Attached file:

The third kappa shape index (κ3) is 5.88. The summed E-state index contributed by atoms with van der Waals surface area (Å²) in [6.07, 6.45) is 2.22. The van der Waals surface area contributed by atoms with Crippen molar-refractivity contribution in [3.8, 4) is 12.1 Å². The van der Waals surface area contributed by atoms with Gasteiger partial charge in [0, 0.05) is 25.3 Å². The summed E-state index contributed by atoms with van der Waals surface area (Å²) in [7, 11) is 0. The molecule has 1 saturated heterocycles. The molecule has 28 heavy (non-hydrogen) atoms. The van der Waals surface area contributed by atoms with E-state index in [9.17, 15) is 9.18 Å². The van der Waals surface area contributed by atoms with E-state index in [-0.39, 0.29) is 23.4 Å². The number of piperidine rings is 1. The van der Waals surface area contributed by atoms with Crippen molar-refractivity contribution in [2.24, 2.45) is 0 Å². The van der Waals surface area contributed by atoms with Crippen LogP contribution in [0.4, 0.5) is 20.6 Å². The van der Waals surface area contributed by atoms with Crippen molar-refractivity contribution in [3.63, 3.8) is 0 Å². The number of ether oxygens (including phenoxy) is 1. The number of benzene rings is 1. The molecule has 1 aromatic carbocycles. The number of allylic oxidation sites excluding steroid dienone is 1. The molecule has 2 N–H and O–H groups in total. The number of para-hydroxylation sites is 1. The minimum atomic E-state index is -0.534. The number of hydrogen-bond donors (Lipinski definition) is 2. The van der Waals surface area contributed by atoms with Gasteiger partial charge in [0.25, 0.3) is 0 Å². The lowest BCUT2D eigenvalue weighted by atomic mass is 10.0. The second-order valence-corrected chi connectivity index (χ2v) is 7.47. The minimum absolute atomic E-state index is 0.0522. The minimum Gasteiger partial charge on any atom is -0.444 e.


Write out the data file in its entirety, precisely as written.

The third kappa shape index (κ3) is 5.88. The summed E-state index contributed by atoms with van der Waals surface area (Å²) in [6.07, 6.45) is 2.22. The van der Waals surface area contributed by atoms with Crippen molar-refractivity contribution in [3.8, 4) is 12.1 Å². The van der Waals surface area contributed by atoms with Gasteiger partial charge in [0, 0.05) is 25.3 Å². The summed E-state index contributed by atoms with van der Waals surface area (Å²) in [7, 11) is 0. The molecule has 1 saturated heterocycles. The molecule has 28 heavy (non-hydrogen) atoms. The van der Waals surface area contributed by atoms with E-state index in [9.17, 15) is 9.18 Å². The van der Waals surface area contributed by atoms with E-state index in [-0.39, 0.29) is 23.4 Å². The number of piperidine rings is 1. The van der Waals surface area contributed by atoms with Crippen molar-refractivity contribution in [2.24, 2.45) is 0 Å². The van der Waals surface area contributed by atoms with Crippen LogP contribution in [0.4, 0.5) is 20.6 Å². The van der Waals surface area contributed by atoms with Crippen molar-refractivity contribution in [3.63, 3.8) is 0 Å². The number of ether oxygens (including phenoxy) is 1. The number of benzene rings is 1. The molecule has 1 aromatic carbocycles. The number of allylic oxidation sites excluding steroid dienone is 1. The molecule has 2 N–H and O–H groups in total. The number of para-hydroxylation sites is 1. The minimum atomic E-state index is -0.534. The number of hydrogen-bond donors (Lipinski definition) is 2. The van der Waals surface area contributed by atoms with Gasteiger partial charge in [0.25, 0.3) is 0 Å². The lowest BCUT2D eigenvalue weighted by atomic mass is 10.0. The second-order valence-corrected chi connectivity index (χ2v) is 7.47. The minimum absolute atomic E-state index is 0.0522. The minimum Gasteiger partial charge on any atom is -0.444 e.